Camille Desmoulins (Lucie Simplice Camille Benoît Desmoulins; Guise, France, 2nd March 1760 – Paris, France, 5th April 1794)
|Une Exécution Capitale, Place de la Révolution by Pierre-Antoine Demachy, 1793|
It feels like a while since we travelled to Paris and today I had intended to tell the tale of the death of Camille Desmoulins, who makes a cameo appearance in my own yarn, The Star of Marseilles. However, those very same final moments were shared with Georges Danton and the comrades died within minutes of one another so today, both share centre stage here in the salon.
Desmoulins and Danton were vital to the success of the French Revolutionary cause; both were shrewd strategists and moved at the highest levels of the Revolutionary government, though their favoured positions were not to last forever. As the Terror took hold, Danton distanced himself from the Girondins and withdrew from public life, leaving the Convention in late Autumn of 1793 to retire to the country. However, Danton did not stay away long and he soon returned to Paris and resumed his political manoeuvrings, speaking out against extremism in government.
|Georges-Jacques Danton by Caron after painting by Jacques-Louis David, 1841|
In December 1793, as Danton re-established himself in Paris, Desmoulins published the journal, Le Vieux Cordelier. The journal presented an alternative to radicalism and the first issue was dedicated to Danton and our old friend, Robespierre, a man whom later issues of Le Vieux Cordelier would go on to challenge. Although Robespierre initially encouraged the journal, as the publication began to grow critical of the Committee of Public Safety and the Revolutionary Tribunal, Robespierre's opinion of his friend turned darker. When Desmoulins publicly spoke out against the controversial Law of Suspects, the Jacobins reached the end of their tether and moved to expel the journalist from the Club.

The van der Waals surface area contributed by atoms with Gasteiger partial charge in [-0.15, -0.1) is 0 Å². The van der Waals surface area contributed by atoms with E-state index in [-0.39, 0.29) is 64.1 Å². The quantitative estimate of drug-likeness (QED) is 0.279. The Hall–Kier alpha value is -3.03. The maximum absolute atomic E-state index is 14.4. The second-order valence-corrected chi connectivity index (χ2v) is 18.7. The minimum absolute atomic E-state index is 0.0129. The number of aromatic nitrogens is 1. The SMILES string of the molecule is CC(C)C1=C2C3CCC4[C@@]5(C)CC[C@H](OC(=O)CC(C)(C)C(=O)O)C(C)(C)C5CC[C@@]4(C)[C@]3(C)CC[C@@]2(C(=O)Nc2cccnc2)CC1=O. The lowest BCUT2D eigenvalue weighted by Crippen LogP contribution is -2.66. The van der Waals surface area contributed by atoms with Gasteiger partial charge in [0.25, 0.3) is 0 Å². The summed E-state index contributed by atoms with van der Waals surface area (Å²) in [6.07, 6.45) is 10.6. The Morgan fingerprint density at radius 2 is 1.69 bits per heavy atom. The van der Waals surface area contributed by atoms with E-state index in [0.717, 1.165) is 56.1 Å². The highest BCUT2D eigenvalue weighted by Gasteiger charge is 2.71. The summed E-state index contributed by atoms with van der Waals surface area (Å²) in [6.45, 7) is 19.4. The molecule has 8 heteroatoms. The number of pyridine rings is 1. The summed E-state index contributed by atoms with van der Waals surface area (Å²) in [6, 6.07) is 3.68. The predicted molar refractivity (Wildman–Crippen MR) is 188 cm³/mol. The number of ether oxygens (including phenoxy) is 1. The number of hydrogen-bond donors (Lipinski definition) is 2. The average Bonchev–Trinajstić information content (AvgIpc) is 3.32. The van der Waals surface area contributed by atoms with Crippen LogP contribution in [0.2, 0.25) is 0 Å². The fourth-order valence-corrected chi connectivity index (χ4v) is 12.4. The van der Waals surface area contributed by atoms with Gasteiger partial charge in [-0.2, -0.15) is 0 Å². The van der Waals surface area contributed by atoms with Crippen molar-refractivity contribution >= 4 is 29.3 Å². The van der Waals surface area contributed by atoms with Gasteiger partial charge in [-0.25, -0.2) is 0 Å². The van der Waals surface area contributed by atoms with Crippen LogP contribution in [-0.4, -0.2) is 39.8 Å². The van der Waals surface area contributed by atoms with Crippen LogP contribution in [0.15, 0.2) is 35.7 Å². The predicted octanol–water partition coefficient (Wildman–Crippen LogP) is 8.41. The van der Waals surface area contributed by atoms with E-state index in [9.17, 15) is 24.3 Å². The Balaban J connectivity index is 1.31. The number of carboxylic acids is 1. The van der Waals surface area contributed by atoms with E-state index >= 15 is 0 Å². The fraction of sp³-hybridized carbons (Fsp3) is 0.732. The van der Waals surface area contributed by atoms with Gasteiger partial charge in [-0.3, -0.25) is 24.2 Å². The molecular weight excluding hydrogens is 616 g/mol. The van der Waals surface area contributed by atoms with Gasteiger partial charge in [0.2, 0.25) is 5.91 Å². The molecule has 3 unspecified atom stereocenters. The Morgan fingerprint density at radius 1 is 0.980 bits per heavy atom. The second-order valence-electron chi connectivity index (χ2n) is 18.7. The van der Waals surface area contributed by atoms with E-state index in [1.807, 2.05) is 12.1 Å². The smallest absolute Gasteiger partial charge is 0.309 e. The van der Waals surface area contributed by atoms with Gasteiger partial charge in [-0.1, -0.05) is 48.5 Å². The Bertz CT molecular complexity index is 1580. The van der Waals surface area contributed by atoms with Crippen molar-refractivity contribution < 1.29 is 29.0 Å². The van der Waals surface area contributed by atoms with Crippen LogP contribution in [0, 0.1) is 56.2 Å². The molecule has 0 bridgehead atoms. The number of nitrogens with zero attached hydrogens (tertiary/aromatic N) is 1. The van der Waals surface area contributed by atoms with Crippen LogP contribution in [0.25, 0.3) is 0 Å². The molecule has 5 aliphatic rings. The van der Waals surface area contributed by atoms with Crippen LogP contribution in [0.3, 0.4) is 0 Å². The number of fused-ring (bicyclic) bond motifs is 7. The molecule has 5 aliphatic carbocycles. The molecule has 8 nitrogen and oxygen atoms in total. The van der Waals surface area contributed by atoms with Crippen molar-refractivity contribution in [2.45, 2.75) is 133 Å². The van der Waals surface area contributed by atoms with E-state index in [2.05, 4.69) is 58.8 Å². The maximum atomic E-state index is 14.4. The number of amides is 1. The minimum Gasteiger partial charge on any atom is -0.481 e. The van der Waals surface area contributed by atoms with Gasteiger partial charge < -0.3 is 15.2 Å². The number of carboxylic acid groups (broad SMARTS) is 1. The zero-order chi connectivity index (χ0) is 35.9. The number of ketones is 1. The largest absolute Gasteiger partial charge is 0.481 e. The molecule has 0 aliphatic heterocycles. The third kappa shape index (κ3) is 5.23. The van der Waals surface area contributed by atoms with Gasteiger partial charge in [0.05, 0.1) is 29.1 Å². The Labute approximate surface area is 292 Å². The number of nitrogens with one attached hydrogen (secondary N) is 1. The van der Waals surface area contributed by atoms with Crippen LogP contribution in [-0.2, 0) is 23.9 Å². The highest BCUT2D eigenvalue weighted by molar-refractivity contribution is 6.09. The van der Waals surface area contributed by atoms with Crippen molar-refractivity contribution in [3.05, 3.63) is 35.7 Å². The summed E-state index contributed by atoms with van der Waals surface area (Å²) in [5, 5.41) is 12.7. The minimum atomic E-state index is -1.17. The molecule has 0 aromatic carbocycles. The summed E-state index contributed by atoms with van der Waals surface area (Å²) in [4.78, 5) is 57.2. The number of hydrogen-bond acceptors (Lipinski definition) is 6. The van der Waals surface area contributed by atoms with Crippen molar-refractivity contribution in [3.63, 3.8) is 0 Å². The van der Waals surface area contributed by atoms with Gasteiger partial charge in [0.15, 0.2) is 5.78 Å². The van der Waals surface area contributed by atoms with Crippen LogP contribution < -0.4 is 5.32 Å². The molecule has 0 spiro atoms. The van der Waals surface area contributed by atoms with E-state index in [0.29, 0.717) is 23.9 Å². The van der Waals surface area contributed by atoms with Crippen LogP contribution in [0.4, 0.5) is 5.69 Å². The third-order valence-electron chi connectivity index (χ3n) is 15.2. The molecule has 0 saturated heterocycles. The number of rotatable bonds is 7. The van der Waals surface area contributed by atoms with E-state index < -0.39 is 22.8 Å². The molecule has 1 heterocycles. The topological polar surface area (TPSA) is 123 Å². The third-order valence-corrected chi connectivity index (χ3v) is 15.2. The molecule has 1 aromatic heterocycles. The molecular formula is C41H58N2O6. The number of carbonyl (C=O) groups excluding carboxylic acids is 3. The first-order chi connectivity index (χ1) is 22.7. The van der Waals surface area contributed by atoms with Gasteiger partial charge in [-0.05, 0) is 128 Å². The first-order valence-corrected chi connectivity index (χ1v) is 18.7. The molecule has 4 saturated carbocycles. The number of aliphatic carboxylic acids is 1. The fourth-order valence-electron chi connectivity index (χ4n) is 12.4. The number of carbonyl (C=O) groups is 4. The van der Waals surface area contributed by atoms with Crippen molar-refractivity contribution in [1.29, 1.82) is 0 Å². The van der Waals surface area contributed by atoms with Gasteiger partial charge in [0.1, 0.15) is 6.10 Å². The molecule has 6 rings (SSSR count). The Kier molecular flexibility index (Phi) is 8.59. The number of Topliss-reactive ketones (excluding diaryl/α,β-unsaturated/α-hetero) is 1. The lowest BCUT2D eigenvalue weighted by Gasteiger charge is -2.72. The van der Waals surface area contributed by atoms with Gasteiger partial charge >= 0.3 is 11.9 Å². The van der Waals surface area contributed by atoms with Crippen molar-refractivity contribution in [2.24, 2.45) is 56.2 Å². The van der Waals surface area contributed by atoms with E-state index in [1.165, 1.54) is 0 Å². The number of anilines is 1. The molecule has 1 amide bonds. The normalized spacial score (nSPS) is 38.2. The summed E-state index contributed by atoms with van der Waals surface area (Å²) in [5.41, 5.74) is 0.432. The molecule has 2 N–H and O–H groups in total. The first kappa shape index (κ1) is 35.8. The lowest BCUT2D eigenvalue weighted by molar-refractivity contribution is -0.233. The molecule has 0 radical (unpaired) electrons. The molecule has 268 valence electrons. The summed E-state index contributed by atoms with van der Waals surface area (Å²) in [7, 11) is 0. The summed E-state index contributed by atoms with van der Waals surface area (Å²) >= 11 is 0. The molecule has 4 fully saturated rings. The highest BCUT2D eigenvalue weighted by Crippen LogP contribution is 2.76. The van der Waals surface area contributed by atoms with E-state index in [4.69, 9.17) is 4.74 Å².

Even now Robespierre attempted to warn Desmoulins of the possible implications of publishing such critical pieces, but the journalist's refusal to moderate the content of Le Vieux Cordelier meant that Robespierre could not afford to be seen to be indulging him. Once Danton's own reputation was thrown into doubt after his secretary, Fabre d'Églantine, was involved in a fraud case, Robespierre joined the voices asking for Desmoulins to be removed from the Jacobin Club. The stage was set for trouble and Desmoulins and Danton were arrested in the last days of March, along with 13 others.
|Camille Desmoulins by Joseph Boze, 1791|
A chaotic trial began on 3rd April and Danton spoke furiously and passionately in his own defence. In fact, so concerned were his prosecutors that he might swing the verdict that they introduced a new measure that forbade defendants from addressing the jury or calling witnesses and even went so far as to remove the men from the courtroom. It was hardly surprising, therefore, that all of the accused were found guilty and their executions were scheduled to take place on 5th April.
The reactions of Desmoulins and Danton to their impending deaths could not have been more different. On the appointed date they were taken from the Luxembourg Palace to the tumbrel that would carry them to Place de la Révolution and whilst Danton maintained his composure, Desmoulins was flung into a panic at the news that his wife, Lucile, had also been arrested. It took a dozen men to drag him to the tumbrel and he struggled all the way to the scaffold, tearing his clothes and pleading hysterically and fruitlessly for mercy for Lucile. Scheduled to be the first of the Dantonists to die that die, Danton maintained his grim humour to the end. As he went to the guillotine he commented, “Show my head to the people; it is worth seeing.”